Bull has launched a supercomputer that's been designed to be particularly energy efficient.
Bullx, a supercomputer that uses blade servers and water cooling to be green and fast. has been developed to suit the demands of high-performance computing customers, according to Fabio Gallo, vice president and general manager of Bull Extreme Computing Solutions. The number-one criterion for these customers is application performance, but having an energy-efficient system is also becoming increasingly important, Gallo said.
The bullx system is based on blade servers. Using blades is the most efficient way of building large-scale parallel systems. They are both easier to install and maintain compared to separate servers, according to Gallo.
Each computing blade in the bullx system is equipped two quad core Intel Xeon 5500 processors, and up to 18 blades can be installed in one chassis. Blades talk to each other using an integrated Infiniband QDR (Quad Data Rate) switch, which supports up to 40G bps. A rack can then be fitted with six chassis, and the number of racks in a system is unlimited. To get performance of 1 petaflop - which right now is the performance of the largest systems in the world -- out of the bullx a customer needs 100 racks, Gallo said.
Besides computing blades there are also so-called accelerator blades, which use graphics processors to speed up floating point calculations by offloading them from the computing blades.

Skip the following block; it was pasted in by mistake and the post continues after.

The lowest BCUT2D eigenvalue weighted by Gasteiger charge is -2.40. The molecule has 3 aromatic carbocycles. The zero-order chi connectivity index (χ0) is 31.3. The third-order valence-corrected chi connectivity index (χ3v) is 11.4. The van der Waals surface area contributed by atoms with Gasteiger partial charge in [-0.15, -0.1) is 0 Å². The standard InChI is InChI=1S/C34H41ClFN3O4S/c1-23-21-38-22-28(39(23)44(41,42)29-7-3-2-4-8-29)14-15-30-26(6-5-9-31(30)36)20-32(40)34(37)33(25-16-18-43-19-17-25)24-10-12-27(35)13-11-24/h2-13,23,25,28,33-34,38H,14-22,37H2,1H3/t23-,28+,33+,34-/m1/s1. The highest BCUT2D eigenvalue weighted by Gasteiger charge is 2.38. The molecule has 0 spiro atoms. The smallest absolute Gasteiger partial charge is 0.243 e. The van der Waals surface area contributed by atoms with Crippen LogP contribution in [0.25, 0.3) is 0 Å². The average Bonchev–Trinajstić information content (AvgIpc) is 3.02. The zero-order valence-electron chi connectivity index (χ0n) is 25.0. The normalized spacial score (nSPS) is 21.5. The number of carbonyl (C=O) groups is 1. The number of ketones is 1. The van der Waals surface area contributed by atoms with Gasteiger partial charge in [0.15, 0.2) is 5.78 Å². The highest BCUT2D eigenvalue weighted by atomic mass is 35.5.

The accelerator blades are not for everyone, because to take advantage of the improvements the cards offer, applications have to be ported and tuned, according to Gallo. But there quite a lot of organisations that develop their own code that are eager to do the porting and tuning, and Bull can also help them with that, Gallo said.
Another important part of the system is that the racks use water-cooled doors for all configurations of the system. The use of water cooling is key when building energy-efficient data centers, because it's up to 75 percent more efficient than using air cooling, according to Gallo.
The bullx also comes with integrated protection against short bursts electrical power. That means customers won't have to use uninterruptible power supplies, which make the data centre less energy efficient, Gallo said.
The system runs either Red Hat Enterprise Linux plus its own cluster suite or Windows HPC Server 2008.
Bull started pushing the high-performance computing space in 2005 and last year it acquired the German company science + computing. Currently, Bull has approximately 100 customers.
With the bullx it targets production high-performance computing in the government sector, at automotive and aerospace companies, at oil and gas companies and in the financial services area, according to Gallo. Applications include seismic processing, weather forecasting and crash analysis, he said.
The cost of the bullx will vary from tens of thousands of euros to tens of millions of euros depending on the size of the configuration.
Find your next job with techworld jobs